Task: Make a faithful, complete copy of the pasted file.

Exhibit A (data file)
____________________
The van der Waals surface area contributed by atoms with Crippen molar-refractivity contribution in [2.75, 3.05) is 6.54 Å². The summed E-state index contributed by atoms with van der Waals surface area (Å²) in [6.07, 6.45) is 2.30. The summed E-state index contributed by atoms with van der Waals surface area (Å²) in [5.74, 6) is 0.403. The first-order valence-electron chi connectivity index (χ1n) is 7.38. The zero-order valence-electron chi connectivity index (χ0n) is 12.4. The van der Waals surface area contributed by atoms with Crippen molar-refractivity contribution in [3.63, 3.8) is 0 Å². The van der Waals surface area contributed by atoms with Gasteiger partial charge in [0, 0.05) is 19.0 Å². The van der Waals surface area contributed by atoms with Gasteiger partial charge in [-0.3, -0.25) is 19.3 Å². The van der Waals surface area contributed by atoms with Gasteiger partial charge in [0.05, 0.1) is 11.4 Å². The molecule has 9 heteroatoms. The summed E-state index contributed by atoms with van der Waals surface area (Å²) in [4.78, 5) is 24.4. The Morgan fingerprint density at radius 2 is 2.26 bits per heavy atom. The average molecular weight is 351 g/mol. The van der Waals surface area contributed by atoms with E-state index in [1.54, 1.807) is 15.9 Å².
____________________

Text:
The van der Waals surface area contributed by atoms with Crippen molar-refractivity contribution in [2.75, 3.05) is 6.54 Å². The summed E-state index contributed by atoms with van der Waals surface area (Å²) in [6.07, 6.45) is 2.30. The summed E-state index contributed by atoms with van der Waals surface area (Å²) in [5.74, 6) is 0.403. The first-order valence-electron chi connectivity index (χ1n) is 7.38. The zero-order valence-electron chi connectivity index (χ0n) is 12.4. The van der Waals surface area contributed by atoms with Crippen molar-refractivity contribution in [3.63, 3.8) is 0 Å². The van der Waals surface area contributed by atoms with Gasteiger partial charge in [0, 0.05) is 19.0 Å². The van der Waals surface area contributed by atoms with Gasteiger partial charge in [-0.3, -0.25) is 19.3 Å². The van der Waals surface area contributed by atoms with Gasteiger partial charge in [0.05, 0.1) is 11.4 Å². The molecule has 9 heteroatoms. The summed E-state index contributed by atoms with van der Waals surface area (Å²) in [4.78, 5) is 24.4. The Morgan fingerprint density at radius 2 is 2.26 bits per heavy atom. The average molecular weight is 351 g/mol. The van der Waals surface area contributed by atoms with E-state index in [1.54, 1.807) is 15.9 Å².